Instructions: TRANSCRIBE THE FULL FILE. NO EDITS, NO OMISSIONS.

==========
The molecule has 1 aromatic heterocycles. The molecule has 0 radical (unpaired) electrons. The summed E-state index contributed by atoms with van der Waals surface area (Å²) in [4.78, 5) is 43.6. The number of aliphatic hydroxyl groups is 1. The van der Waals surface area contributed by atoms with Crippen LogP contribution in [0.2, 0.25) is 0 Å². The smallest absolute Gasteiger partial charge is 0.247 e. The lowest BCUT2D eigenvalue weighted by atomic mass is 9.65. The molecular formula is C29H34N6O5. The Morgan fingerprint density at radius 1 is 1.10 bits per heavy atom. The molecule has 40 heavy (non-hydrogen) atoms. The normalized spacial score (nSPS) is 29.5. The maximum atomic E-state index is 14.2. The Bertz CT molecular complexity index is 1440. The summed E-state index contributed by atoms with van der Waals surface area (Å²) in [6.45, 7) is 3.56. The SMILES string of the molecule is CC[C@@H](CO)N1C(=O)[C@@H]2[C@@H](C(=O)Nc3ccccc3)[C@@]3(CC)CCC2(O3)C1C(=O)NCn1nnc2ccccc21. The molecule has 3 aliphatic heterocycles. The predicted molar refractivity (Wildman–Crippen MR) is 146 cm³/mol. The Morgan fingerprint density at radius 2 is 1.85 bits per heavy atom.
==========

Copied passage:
The molecule has 1 aromatic heterocycles. The molecule has 0 radical (unpaired) electrons. The summed E-state index contributed by atoms with van der Waals surface area (Å²) in [4.78, 5) is 43.6. The number of aliphatic hydroxyl groups is 1. The van der Waals surface area contributed by atoms with Crippen LogP contribution in [0.2, 0.25) is 0 Å². The smallest absolute Gasteiger partial charge is 0.247 e. The lowest BCUT2D eigenvalue weighted by atomic mass is 9.65. The molecular formula is C29H34N6O5. The Morgan fingerprint density at radius 1 is 1.10 bits per heavy atom. The molecule has 40 heavy (non-hydrogen) atoms. The normalized spacial score (nSPS) is 29.5. The maximum atomic E-state index is 14.2. The Bertz CT molecular complexity index is 1440. The summed E-state index contributed by atoms with van der Waals surface area (Å²) in [6.45, 7) is 3.56. The SMILES string of the molecule is CC[C@@H](CO)N1C(=O)[C@@H]2[C@@H](C(=O)Nc3ccccc3)[C@@]3(CC)CCC2(O3)C1C(=O)NCn1nnc2ccccc21. The molecule has 3 aliphatic heterocycles. The predicted molar refractivity (Wildman–Crippen MR) is 146 cm³/mol. The Morgan fingerprint density at radius 2 is 1.85 bits per heavy atom.